The Paris Library: A Novel by Janet Skeslien Charles

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The Paris Library: A Novel by Janet Skeslien Charles
Americans have not always had the best reputation in France (and indeed in many other places), and often we have not deserved one. But there are many moments and people, events and institutions in our history that any American can, and should, feel proud of. One of the latter is the history of the American Library in Paris, which was founded in 1920, and continues today to be a rich cultural resource, sharing books, intelligent discourse, and communication among and between people — and not just Americans — who love these things. The Paris Library: A Novel by Janet Skeslien Charles is a historical novel based on real people and true incidents at the American Library in Paris during the Occupation of Paris in the Second World War. It is also a story about books, book lovers, and libraries. Therefore, anyone who loves historical fiction, especially about WWII, as well as anyone who is, or who has ever been, a bookworm, is probably going to love this book. The novel tells an elegantly interwoven story that switches back and forth between two times and places: it begins in Paris in 1939, and ends (kind of) in Montana in 1988. At the center of the story are two booklovers: Odile, an elderly Frenchwoman living in a small town in Montana, and her adolescent next-door neighbor, Lily, who is grappling with the pain of losing her mother to cancer, and the even more difficult transition required of her when her father remarries within a very short time and starts a new family. Paris in 1939 (C) Unknown author, Public Domain Odile and Lily are drawn to each other through their love of books. At one point in the story Lily has come over to Odile’s house, feeling out of place in her own, and seeking comfort. She and Odile come up with the idea of creating their own shelf of favorite books. (“Some favorites were Le Petit Prince, Little Women, The Secret Garden, Candide, The Long Winter, A Tree Grows in Brooklyn, Their Eyes Were Watching God. When we finished, I felt like no matter what happened, I’d always have a place with Odile,” Lily says.) Book lovers will recognize the joy that such a friendship — between two people who love nothing more than talking about books, and who find that they have favorites in common — can bring. There are many such passages in this book, and the book is also liberally sprinkled with the names of beloved books, as well as quotes from books, each mention of which will bring a smile to the lips of book lovers. Book club (C) Hatice Yardım, Unsplash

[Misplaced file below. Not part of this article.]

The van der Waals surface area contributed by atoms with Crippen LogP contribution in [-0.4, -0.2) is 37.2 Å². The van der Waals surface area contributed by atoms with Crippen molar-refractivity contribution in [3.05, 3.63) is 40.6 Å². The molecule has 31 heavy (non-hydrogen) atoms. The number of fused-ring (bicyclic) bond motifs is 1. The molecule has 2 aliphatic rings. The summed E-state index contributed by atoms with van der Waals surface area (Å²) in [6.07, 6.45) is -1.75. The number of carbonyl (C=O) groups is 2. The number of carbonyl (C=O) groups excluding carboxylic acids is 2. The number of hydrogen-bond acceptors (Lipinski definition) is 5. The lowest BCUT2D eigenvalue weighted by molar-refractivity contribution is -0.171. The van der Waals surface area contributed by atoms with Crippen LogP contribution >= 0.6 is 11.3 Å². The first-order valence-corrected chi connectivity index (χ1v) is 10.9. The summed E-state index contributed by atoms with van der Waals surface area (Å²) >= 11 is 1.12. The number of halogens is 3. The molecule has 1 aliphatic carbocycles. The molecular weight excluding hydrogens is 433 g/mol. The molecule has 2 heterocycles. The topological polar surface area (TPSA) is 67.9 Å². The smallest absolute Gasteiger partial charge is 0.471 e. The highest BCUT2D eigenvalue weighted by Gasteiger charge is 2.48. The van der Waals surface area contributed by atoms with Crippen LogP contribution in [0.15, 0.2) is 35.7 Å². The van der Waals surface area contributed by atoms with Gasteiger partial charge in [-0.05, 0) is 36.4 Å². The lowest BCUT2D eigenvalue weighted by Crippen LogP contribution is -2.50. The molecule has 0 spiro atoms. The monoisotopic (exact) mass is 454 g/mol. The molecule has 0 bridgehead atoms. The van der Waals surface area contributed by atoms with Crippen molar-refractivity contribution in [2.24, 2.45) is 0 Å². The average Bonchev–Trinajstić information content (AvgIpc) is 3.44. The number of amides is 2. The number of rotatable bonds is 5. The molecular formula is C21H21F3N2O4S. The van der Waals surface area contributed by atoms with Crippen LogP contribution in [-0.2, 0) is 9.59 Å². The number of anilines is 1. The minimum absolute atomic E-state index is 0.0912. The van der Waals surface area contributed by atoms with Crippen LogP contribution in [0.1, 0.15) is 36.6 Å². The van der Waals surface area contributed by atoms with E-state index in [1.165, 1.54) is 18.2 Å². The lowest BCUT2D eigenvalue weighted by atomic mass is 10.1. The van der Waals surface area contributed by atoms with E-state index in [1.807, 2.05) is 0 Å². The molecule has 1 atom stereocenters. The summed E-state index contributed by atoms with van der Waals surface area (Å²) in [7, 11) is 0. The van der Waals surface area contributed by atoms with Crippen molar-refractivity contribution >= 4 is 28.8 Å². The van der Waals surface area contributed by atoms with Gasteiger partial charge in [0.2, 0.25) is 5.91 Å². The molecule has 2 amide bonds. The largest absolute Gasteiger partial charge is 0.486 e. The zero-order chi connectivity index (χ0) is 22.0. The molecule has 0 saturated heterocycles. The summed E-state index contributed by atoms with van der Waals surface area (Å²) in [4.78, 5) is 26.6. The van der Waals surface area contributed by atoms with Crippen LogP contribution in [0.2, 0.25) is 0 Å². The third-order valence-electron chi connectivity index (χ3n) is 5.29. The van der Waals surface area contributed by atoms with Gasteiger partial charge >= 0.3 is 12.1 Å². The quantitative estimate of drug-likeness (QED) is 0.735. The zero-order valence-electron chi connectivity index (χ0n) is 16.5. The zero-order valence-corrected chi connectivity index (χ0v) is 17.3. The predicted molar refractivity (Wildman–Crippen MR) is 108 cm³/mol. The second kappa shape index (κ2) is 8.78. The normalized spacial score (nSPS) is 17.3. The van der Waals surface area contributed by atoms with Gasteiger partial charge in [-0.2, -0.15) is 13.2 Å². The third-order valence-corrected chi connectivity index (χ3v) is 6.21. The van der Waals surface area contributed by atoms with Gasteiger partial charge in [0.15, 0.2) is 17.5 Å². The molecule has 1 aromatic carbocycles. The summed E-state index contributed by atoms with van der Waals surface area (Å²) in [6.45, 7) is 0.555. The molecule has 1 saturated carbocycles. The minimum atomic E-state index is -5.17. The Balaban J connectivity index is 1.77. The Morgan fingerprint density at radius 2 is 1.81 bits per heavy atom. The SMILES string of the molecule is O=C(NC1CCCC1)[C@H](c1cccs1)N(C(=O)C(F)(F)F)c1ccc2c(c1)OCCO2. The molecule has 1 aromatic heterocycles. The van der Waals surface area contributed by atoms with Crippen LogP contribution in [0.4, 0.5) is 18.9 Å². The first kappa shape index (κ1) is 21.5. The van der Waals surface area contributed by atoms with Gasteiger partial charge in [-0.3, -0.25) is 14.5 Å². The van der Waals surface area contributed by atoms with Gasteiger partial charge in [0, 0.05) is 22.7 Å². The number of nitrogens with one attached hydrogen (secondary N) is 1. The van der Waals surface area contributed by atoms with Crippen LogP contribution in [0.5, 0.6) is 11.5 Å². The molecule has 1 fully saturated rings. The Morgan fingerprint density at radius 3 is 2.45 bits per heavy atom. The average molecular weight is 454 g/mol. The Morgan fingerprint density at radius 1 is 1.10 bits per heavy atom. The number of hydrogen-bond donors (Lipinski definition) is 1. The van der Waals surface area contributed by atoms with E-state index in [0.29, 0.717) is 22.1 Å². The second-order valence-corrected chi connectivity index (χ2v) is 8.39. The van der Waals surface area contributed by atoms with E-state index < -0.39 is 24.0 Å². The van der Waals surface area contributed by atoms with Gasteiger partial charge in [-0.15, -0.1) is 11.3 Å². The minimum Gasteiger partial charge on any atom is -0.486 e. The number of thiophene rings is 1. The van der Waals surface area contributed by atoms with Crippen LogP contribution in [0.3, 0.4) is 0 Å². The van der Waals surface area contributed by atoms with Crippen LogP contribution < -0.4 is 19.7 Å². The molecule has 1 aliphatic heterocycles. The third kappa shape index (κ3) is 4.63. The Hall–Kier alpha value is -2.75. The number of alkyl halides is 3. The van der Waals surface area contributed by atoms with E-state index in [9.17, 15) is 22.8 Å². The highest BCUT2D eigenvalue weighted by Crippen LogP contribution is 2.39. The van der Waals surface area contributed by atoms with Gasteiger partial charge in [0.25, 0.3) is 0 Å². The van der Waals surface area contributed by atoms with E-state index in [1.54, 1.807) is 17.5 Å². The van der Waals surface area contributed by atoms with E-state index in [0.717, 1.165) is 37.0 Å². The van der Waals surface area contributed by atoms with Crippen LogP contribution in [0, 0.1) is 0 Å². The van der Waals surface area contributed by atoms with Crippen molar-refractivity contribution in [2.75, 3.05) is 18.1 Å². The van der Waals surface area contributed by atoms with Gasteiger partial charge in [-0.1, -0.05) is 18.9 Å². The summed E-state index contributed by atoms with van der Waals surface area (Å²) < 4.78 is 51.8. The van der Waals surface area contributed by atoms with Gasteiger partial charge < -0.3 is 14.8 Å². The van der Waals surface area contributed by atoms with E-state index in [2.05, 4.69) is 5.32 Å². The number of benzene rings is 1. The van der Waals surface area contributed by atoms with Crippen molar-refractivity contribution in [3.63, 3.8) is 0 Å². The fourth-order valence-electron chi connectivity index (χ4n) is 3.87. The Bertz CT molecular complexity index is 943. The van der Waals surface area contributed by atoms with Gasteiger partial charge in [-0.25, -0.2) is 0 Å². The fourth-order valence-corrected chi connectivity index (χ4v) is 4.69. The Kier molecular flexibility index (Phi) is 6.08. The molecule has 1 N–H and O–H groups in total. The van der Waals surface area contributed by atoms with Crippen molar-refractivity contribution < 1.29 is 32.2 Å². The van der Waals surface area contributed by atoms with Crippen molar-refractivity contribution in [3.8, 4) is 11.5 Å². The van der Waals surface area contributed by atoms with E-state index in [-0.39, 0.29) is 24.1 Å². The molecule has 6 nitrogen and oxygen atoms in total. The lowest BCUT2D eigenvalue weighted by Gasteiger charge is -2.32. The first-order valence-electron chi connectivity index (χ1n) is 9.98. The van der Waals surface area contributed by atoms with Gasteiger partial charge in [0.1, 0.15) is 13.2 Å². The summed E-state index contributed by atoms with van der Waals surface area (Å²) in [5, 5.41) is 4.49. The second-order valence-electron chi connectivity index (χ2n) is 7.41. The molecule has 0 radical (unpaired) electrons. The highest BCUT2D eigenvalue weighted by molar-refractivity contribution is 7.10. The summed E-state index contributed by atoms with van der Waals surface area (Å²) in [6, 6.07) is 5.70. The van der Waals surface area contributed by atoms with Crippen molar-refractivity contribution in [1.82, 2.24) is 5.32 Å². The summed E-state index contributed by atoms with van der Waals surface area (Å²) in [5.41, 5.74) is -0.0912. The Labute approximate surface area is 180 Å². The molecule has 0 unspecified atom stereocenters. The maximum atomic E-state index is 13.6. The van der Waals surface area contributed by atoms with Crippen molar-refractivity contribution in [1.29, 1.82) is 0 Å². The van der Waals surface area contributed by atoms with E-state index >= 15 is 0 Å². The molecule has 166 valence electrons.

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Lead photo credit : The Paris Library Janet Skeslien Charles (C) Janet Skeslien Charles

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Janet Hulstrand is a freelance writer, editor and teacher who divides her time between France and the U.S. She is the author of "Demystifying the French: How to Love Them, and Make Them Love You," and she writes frequently on France for a variety of publications, including her blog, Writing from the Heart, Reading for the Road. She teaches “Paris: A Literary Adventure” for the education abroad program of Queens College of the City University of New York; classes at Politics & Prose bookstore in Washington D.C.; and Writing from the Heart workshop/retreats in Essoyes, a beautiful little village in the Champagne region (l’Aube).

Comments

  • Ellie Bogart
    2021-06-03 05:55:42
    Ellie Bogart
    Five Star Story. Enjoyed this book immensely. We will be heading to the American Library when we get to Paris this summer.

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